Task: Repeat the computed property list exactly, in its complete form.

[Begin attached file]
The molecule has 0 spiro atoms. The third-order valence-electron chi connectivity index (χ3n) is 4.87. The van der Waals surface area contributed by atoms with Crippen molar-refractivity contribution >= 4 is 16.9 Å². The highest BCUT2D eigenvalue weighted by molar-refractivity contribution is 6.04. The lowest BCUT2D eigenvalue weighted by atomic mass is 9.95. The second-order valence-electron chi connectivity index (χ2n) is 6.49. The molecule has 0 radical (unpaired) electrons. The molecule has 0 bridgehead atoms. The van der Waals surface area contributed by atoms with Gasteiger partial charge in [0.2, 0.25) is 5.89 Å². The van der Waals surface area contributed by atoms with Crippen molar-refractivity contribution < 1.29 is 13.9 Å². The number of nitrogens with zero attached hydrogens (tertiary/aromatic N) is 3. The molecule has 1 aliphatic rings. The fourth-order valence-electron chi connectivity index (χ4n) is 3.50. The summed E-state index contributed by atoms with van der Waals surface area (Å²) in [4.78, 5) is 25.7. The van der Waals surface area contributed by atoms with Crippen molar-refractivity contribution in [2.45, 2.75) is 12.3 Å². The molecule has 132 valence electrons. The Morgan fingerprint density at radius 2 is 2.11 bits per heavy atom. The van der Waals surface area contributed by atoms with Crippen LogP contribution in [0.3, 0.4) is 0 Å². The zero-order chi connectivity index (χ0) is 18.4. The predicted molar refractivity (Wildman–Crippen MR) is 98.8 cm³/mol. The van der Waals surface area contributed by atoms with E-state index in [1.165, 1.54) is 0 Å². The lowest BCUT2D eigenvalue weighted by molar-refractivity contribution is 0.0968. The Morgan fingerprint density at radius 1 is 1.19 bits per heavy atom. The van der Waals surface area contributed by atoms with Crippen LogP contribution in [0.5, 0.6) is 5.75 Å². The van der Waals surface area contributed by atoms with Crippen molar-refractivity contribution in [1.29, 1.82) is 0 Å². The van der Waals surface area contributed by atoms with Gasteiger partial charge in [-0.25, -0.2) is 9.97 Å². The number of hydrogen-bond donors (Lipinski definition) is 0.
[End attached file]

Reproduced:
The molecule has 0 spiro atoms. The third-order valence-electron chi connectivity index (χ3n) is 4.87. The van der Waals surface area contributed by atoms with Crippen molar-refractivity contribution >= 4 is 16.9 Å². The highest BCUT2D eigenvalue weighted by molar-refractivity contribution is 6.04. The lowest BCUT2D eigenvalue weighted by atomic mass is 9.95. The second-order valence-electron chi connectivity index (χ2n) is 6.49. The molecule has 0 radical (unpaired) electrons. The molecule has 0 bridgehead atoms. The van der Waals surface area contributed by atoms with Gasteiger partial charge in [0.2, 0.25) is 5.89 Å². The van der Waals surface area contributed by atoms with Crippen molar-refractivity contribution < 1.29 is 13.9 Å². The number of nitrogens with zero attached hydrogens (tertiary/aromatic N) is 3. The molecule has 1 aliphatic rings. The fourth-order valence-electron chi connectivity index (χ4n) is 3.50. The summed E-state index contributed by atoms with van der Waals surface area (Å²) in [4.78, 5) is 25.7. The van der Waals surface area contributed by atoms with Crippen molar-refractivity contribution in [2.45, 2.75) is 12.3 Å². The molecule has 132 valence electrons. The Morgan fingerprint density at radius 2 is 2.11 bits per heavy atom. The van der Waals surface area contributed by atoms with Crippen LogP contribution in [0.3, 0.4) is 0 Å². The zero-order chi connectivity index (χ0) is 18.4. The predicted molar refractivity (Wildman–Crippen MR) is 98.8 cm³/mol. The van der Waals surface area contributed by atoms with E-state index in [1.165, 1.54) is 0 Å². The lowest BCUT2D eigenvalue weighted by molar-refractivity contribution is 0.0968. The Morgan fingerprint density at radius 1 is 1.19 bits per heavy atom. The van der Waals surface area contributed by atoms with Crippen LogP contribution in [0.5, 0.6) is 5.75 Å². The van der Waals surface area contributed by atoms with Crippen molar-refractivity contribution in [1.29, 1.82) is 0 Å². The van der Waals surface area contributed by atoms with Gasteiger partial charge in [-0.25, -0.2) is 9.97 Å². The number of hydrogen-bond donors (Lipinski definition) is 0.